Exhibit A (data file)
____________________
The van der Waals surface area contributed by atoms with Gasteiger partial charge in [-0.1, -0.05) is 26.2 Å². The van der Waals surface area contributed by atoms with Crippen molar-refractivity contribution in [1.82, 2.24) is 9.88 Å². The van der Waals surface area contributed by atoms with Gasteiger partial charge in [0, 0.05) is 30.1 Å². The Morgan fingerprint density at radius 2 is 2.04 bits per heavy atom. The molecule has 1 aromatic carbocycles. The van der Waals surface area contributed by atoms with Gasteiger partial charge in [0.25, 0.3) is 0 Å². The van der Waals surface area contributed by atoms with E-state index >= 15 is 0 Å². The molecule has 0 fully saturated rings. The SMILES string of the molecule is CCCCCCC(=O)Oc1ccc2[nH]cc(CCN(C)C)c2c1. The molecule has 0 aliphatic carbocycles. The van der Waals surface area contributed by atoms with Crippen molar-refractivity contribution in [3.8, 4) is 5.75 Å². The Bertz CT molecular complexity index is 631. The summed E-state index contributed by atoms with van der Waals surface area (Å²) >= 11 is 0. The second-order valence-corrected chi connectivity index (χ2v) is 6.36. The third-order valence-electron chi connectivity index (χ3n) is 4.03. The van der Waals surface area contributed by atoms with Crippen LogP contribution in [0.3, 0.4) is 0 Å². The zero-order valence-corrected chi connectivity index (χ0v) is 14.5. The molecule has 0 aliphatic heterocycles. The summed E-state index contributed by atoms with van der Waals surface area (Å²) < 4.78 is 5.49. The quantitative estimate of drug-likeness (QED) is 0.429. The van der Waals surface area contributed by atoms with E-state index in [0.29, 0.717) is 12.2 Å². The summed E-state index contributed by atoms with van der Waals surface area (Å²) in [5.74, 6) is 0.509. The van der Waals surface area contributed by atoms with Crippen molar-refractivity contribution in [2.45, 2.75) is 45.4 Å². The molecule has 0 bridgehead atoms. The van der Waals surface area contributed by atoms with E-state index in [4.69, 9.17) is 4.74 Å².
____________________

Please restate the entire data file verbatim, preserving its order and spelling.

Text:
The van der Waals surface area contributed by atoms with Gasteiger partial charge in [-0.1, -0.05) is 26.2 Å². The van der Waals surface area contributed by atoms with Crippen molar-refractivity contribution in [1.82, 2.24) is 9.88 Å². The van der Waals surface area contributed by atoms with Gasteiger partial charge in [0, 0.05) is 30.1 Å². The Morgan fingerprint density at radius 2 is 2.04 bits per heavy atom. The molecule has 1 aromatic carbocycles. The van der Waals surface area contributed by atoms with Gasteiger partial charge in [0.25, 0.3) is 0 Å². The van der Waals surface area contributed by atoms with E-state index >= 15 is 0 Å². The molecule has 0 fully saturated rings. The SMILES string of the molecule is CCCCCCC(=O)Oc1ccc2[nH]cc(CCN(C)C)c2c1. The molecule has 0 aliphatic carbocycles. The van der Waals surface area contributed by atoms with Crippen molar-refractivity contribution in [3.8, 4) is 5.75 Å². The Bertz CT molecular complexity index is 631. The summed E-state index contributed by atoms with van der Waals surface area (Å²) >= 11 is 0. The second-order valence-corrected chi connectivity index (χ2v) is 6.36. The third-order valence-electron chi connectivity index (χ3n) is 4.03. The van der Waals surface area contributed by atoms with Crippen LogP contribution in [0.3, 0.4) is 0 Å². The zero-order valence-corrected chi connectivity index (χ0v) is 14.5. The molecule has 0 aliphatic heterocycles. The summed E-state index contributed by atoms with van der Waals surface area (Å²) < 4.78 is 5.49. The quantitative estimate of drug-likeness (QED) is 0.429. The van der Waals surface area contributed by atoms with E-state index in [0.29, 0.717) is 12.2 Å². The summed E-state index contributed by atoms with van der Waals surface area (Å²) in [5.74, 6) is 0.509. The van der Waals surface area contributed by atoms with Crippen molar-refractivity contribution in [2.45, 2.75) is 45.4 Å². The molecule has 0 bridgehead atoms. The van der Waals surface area contributed by atoms with E-state index in [4.69, 9.17) is 4.74 Å².